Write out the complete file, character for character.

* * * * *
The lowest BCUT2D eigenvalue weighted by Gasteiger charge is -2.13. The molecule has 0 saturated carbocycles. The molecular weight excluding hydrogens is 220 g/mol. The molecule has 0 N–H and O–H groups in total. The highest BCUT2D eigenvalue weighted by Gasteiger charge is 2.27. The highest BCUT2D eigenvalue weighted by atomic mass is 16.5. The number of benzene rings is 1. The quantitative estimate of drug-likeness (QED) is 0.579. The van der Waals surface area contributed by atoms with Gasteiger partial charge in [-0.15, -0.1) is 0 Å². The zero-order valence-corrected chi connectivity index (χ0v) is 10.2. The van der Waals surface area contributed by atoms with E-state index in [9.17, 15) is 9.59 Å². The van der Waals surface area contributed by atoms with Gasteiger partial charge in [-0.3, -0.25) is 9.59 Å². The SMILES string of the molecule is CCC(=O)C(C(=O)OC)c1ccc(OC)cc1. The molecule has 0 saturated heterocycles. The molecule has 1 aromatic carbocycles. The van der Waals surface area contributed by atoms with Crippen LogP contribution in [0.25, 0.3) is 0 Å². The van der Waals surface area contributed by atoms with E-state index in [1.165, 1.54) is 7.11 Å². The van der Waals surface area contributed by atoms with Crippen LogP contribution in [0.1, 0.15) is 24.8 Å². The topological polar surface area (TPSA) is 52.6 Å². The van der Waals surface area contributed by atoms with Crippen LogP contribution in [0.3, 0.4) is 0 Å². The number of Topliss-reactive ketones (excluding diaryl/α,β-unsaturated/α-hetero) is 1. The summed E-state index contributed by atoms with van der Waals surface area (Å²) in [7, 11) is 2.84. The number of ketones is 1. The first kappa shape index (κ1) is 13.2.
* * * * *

The lowest BCUT2D eigenvalue weighted by Gasteiger charge is -2.13. The molecule has 0 saturated carbocycles. The molecular weight excluding hydrogens is 220 g/mol. The molecule has 0 N–H and O–H groups in total. The highest BCUT2D eigenvalue weighted by Gasteiger charge is 2.27. The highest BCUT2D eigenvalue weighted by atomic mass is 16.5. The number of benzene rings is 1. The quantitative estimate of drug-likeness (QED) is 0.579. The van der Waals surface area contributed by atoms with Gasteiger partial charge in [-0.15, -0.1) is 0 Å². The zero-order valence-corrected chi connectivity index (χ0v) is 10.2. The van der Waals surface area contributed by atoms with E-state index in [9.17, 15) is 9.59 Å². The van der Waals surface area contributed by atoms with Gasteiger partial charge in [-0.3, -0.25) is 9.59 Å². The SMILES string of the molecule is CCC(=O)C(C(=O)OC)c1ccc(OC)cc1. The molecule has 0 saturated heterocycles. The molecule has 1 aromatic carbocycles. The van der Waals surface area contributed by atoms with Crippen LogP contribution in [0.25, 0.3) is 0 Å². The van der Waals surface area contributed by atoms with E-state index in [1.165, 1.54) is 7.11 Å². The van der Waals surface area contributed by atoms with Crippen LogP contribution in [0.1, 0.15) is 24.8 Å². The topological polar surface area (TPSA) is 52.6 Å². The van der Waals surface area contributed by atoms with Crippen LogP contribution in [0.3, 0.4) is 0 Å². The number of Topliss-reactive ketones (excluding diaryl/α,β-unsaturated/α-hetero) is 1. The summed E-state index contributed by atoms with van der Waals surface area (Å²) in [7, 11) is 2.84. The number of ketones is 1. The first kappa shape index (κ1) is 13.2.